As we read this last chapter in Luke we wonder why he did not focus on just the beauty of the resurrection. Dr. Luke is drawing us into these real life scenes that we might relate as to why there are those today who also cannot understand the resurrection and see how God is at work amongst us. We are brought front and center that we might learn from these encounters as a means to share the gospel message.
First are the women who needed an angel to walk them back spiritually to the words of Jesus: “Remember how he told you?” The two on the road to Emmaus needed the presence of the risen Christ to jog their memory of the passages he had taught them. And just as with the women, we too need our physical and spiritual eyes opened that we might recognize the risen Christ. Is this not the work of the Holy Spirit? We remember John’s words: For God so loved and we begin to put the puzzle pieces together.
It took an angel to open the understanding of the women. It took the “stranger” to begin questioning the Emmaus walkers as to what they already knew. But, it was not until the angel asked the key question and it was not until Jesus broke the bread at the table of fellowship that their eyes were opened and they recognized and put 2 and 2 together.
So what is the lesson? God loves us and He will provide what we need to have our eyes opened and our understanding illuminated. Where are you? God will provide what we need to see and understand the risen Christ.
“people are appointed to die once, and then to face judgment,”[Heb 9]. Our question is: are you prepared for your entry into eternity? In Luke 23, we are presented with three candidates for us to observe and determine ours.
First on our list is Barabbas, an insurrectionist and a murderer. He is incarcerated in a prison awaiting his sure sentence of death. As he sat waiting could he hear the crowd led by the religious leaders calling for his release? Did he know that his life would soon take an abrupt turn? Did he know that the religious leaders and the crowd offered an innocent man named Jesus to face the cross that was slated for him? We wonder and only in eternity will we know his thoughts, his actions before and after. Only God knows his destiny.
Second, are the two criminals who were also led with Jesus to the Golgotha hill and there nails would pierce their bones. They both heard Jesus cry out “Father, forgive them, for they don’t know what they are doing.” Yet only one would enter eternity forgiven for he cried out remember me when you enter your kingdom. Jesus heard and promised that would be true. His forgiveness for his sins was washed away on that day. The other would enter a Christ-less eternity. He neither feared God or man.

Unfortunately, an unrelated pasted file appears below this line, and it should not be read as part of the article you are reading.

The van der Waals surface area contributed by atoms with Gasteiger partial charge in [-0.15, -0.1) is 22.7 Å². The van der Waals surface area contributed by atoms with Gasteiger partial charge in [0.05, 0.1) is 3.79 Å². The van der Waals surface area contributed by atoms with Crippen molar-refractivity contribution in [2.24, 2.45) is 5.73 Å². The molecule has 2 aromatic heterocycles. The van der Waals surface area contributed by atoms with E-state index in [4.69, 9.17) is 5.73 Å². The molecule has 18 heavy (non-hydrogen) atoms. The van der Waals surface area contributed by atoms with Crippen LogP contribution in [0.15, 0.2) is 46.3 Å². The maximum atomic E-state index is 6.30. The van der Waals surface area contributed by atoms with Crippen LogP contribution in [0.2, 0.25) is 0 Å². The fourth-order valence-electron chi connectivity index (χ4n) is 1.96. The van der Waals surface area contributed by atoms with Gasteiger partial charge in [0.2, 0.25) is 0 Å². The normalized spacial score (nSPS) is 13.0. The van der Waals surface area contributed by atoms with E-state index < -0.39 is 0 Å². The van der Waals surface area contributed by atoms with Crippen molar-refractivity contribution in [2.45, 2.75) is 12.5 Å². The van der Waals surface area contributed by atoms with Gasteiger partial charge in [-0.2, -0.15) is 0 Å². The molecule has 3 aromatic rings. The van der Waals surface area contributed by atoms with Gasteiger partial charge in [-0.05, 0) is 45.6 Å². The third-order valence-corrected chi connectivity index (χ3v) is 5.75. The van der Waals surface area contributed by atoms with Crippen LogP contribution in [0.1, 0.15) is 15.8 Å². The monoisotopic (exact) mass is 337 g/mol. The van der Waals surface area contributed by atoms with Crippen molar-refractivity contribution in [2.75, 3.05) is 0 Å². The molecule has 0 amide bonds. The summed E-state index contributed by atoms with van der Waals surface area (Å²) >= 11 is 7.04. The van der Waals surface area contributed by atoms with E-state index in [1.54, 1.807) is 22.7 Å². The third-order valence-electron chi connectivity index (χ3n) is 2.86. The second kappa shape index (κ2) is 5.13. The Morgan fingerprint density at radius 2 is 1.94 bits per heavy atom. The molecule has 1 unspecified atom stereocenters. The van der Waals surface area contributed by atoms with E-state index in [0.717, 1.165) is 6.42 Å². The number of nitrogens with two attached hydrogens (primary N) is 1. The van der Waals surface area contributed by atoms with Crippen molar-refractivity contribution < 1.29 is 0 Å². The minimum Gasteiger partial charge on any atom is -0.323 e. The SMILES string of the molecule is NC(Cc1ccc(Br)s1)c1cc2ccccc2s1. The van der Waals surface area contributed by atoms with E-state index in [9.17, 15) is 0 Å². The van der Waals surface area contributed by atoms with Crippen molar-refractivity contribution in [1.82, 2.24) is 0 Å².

Your destiny is assured—either heaven or hell. If you are like Barabbas, bow the knee now for life is uncertain. If you are like the thief on the cross who railed on Jesus, think what lays ahead for you. If you are like the thief that sought forgiveness you can be assured of this promise: you will be with Christ in heaven/paradise. What is your destiny?
In the opening verses of Job, we find the villain Satan in the presence of God as the accuser of the brethren who has been on the prowl looking for someone to devour. [1Pe 5:8]
The adversary challenged God that Job’s trials would result in falling and cursing God. But God knew his servant Job, he is “a pure and upright man, [he] fears God” Just as God knew Job, Jesus knew Peter and Jesus knows us. Unlike Job Peter was given fair warning. “Satan has demanded permission to sift you like wheat;” The question is this: when tests come will we be like Job?
And how does the adversary work? Distraction. He distracted Job from his prayer walk. He distracted through the disciples’ mistrust of another’s motives and arguing as to who was the greatest. In the midst of this, Jesus revealed the test and a powerful truth: The test may not be removed but “I have prayed for you, that your faith not fail.”
We are to be like Job: he never cursed God. But, if like Peter we fall we must NOT say: I have fallen; I am of no use BUT rather I have fallen, I must get up and strengthen others as Jesus said. God will use the bad to bring about good. Beloved, cling to this: Jesus is interceding for us that our faith not fail. It is not “if” but “when” we fall we are to turn back and strengthen others with the lessons we have learned.
Frank Turek, author of “Stealing from God” wrote: “the amazing evidence of God’s sovereignty is revealed in how even those who don’t believe in Him call upon Him to remind them of the source that paved the way to their disavowal of belief in His existence.”
Skeptics then and skeptics now are those John wrote about: “You study the scriptures that testify about me,” [Jn 5] yet you deny the evidence. The religious leaders did believe in Jehovah but modern day skeptics are living proof of Romans 1 claiming to be wise but are fools. Then and now they struggle with the evidence before them and so just as Turek says; they steal from God’s domain to seek their own understanding of truth while denying it when it is revealed.